When the Truth Hurts

Earlier this month I received a succinct blog post from my esteemed colleague, Bill Levine, of Levine Dispute Resolution Center, LLC in which he described a recent Court decision - Shea v. Cameron - saying, “He lied about loving her. They married. He cheated. She filed for divorce. She withdrew her complaint. She filed a new complaint, this time for annulment. He snapped up that opportunity, only too happy to admit his faux amour.”

Bill was spot on distilling the facts, and they got me to thinking about the importance of pre-thinking how, both as attorneys and clients, we invest our energies, choose and examine our motivations and potential outcomes, seek satisfaction, and choose to proceed as we do.

Along with Ms. Shea’s Complaint for annulment she demanded damages on account of Mr. Cameron’s fraudulent inducement to marry, amongst other legal claims. The case worked its way through the Court system finally winding its way to the Massachusetts Appeals Court, which concluded that... “not all human actions in the context of the dissolution of a marriage have an avenue for legal recourse, no matter how much anger, sorrow, or anxiety they cause.” The Court went on to find that although the law provides remedies for married persons when they break up, for equitable property division and support, when the wife chose annulment instead of divorce, she gave up those remedies, since no marriage ever existed, a fiction of her own design.

In essence although Ms. Shea may have thought she made a clever retaliatory move luring Mr. Cameron into admitting his fraudulent behavior, she ultimately gave him a free pass out of their marriage, which makes me wonder if she found any of her actions satisfying. She certainly invested a lot of time, money and energy. Yet despite the judge having accepted as fact that Cameron had made misrepresentations "about the genuineness of his love and commitment to Shea," he concluded as a matter of law that the court was unable to intrude into private and personal relationships and provide remedy for the alleged harms.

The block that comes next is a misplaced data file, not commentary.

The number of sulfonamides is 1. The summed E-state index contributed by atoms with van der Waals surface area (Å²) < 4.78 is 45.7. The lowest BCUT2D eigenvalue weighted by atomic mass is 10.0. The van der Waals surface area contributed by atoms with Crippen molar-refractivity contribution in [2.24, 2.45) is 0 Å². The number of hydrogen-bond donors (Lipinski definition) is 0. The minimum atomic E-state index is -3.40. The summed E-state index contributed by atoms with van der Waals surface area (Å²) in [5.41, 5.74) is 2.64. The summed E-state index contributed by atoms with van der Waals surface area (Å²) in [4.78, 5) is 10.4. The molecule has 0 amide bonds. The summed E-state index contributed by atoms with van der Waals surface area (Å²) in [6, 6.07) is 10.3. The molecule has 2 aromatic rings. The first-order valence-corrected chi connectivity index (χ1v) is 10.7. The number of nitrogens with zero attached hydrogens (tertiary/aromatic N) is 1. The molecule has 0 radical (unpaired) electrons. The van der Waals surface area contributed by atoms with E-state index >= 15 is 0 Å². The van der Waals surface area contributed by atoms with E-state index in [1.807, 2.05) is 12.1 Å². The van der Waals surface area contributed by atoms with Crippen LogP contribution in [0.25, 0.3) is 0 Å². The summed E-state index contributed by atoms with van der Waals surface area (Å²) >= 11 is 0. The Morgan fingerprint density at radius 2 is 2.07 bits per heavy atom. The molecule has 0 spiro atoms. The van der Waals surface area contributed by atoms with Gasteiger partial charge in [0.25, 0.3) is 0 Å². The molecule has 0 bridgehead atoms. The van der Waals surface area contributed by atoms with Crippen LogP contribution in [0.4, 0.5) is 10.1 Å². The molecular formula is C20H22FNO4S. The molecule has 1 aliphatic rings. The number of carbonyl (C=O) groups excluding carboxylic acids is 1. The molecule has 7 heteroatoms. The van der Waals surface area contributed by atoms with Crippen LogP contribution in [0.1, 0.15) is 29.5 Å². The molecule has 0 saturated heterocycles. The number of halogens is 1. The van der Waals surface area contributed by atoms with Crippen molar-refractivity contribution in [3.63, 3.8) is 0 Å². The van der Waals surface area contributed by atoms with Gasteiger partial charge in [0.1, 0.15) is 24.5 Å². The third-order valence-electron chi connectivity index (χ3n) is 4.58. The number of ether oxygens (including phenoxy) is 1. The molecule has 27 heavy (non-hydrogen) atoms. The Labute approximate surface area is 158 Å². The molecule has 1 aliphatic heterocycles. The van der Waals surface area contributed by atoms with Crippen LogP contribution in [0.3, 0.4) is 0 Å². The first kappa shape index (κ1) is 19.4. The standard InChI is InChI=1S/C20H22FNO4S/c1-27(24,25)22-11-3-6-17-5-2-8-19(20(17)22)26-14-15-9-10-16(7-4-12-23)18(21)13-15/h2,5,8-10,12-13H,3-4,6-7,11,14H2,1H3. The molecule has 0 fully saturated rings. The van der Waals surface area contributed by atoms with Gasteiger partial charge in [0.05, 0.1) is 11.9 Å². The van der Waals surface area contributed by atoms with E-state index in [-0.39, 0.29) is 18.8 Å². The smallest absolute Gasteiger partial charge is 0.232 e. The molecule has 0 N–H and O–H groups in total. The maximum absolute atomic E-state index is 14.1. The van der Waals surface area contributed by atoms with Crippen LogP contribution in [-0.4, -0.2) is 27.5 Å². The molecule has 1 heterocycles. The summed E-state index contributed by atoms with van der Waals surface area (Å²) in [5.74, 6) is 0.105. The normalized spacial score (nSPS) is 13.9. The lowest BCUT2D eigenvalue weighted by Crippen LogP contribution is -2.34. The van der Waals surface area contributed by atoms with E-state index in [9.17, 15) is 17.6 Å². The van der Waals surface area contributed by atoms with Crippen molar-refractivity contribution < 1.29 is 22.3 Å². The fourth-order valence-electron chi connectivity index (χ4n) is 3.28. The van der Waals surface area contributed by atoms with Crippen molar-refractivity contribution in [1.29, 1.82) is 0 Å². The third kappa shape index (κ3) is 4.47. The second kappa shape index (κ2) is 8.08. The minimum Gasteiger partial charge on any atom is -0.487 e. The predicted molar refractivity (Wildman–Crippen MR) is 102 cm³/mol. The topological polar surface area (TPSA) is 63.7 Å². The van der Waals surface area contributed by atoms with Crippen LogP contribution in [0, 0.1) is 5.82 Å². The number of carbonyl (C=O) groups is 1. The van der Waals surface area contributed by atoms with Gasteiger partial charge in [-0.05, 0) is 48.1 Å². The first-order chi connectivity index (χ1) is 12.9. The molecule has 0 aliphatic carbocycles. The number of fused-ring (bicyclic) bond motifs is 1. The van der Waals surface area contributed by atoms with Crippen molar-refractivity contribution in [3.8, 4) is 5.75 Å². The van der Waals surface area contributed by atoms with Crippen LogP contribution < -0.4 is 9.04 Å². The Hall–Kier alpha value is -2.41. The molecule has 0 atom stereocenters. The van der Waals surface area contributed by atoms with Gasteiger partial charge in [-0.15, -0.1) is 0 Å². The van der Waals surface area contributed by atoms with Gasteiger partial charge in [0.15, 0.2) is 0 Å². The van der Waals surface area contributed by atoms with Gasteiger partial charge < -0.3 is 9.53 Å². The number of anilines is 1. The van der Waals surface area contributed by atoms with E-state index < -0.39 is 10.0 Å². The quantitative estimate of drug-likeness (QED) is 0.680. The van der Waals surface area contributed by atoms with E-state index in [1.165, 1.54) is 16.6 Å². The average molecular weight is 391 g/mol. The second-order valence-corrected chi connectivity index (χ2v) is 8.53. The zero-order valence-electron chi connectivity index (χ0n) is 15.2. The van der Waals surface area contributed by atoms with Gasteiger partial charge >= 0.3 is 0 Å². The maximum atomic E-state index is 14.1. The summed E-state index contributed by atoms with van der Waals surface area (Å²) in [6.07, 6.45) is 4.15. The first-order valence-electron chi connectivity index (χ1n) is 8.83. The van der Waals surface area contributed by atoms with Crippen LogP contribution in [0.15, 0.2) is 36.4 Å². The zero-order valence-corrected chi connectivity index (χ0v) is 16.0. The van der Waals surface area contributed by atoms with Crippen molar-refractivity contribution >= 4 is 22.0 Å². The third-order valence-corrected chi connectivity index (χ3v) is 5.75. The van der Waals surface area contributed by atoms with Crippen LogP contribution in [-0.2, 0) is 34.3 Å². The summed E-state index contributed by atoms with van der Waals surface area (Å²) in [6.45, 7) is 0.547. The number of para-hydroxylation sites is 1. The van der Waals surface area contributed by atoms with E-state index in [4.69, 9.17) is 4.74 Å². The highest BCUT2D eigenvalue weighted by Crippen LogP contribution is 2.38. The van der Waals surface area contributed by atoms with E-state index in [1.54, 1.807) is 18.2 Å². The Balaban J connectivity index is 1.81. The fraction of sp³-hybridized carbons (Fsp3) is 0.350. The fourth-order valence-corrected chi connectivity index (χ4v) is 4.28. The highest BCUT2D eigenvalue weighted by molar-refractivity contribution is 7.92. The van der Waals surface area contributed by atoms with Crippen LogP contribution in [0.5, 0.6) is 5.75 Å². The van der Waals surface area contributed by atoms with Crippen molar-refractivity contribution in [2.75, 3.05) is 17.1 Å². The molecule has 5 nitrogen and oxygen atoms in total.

I find myself feeling sympathy for Ms. Shea and the fact that she expended so much effort seeking satisfaction from an entity that wasn’t equipped to give her any. Had she and her lawyer examined her motivations and potential outcomes before filing the legal actions they did, perhaps they would have recognized the limitations the law and the Courts could provide for her. Had she paused long enough to consider the underpinnings of her own pain and hurt perhaps she might have been able to distill where she could truly find satisfaction and relief; perhaps a therapist’s office would have been a better place to heal her emotional wounds, and a Courtroom a better venue to remedy any financial losses she could attribute to her failed marriage.

Limitations and benefits abound, and when carefully thought through, boundaries can be overcome and satisfaction can be met.

Note: The Consilium ® Process is founded on the belief that logic and emotions must be distilled, and then combined in order for clients and their families to achieve best outcomes.

© 2019 Levine Dispute Resolution Center LLC. Dedham and Northampton, MA
781.708.4445 | 413.341.1017 | Email: wmlevine@levinedisputeresolution.com

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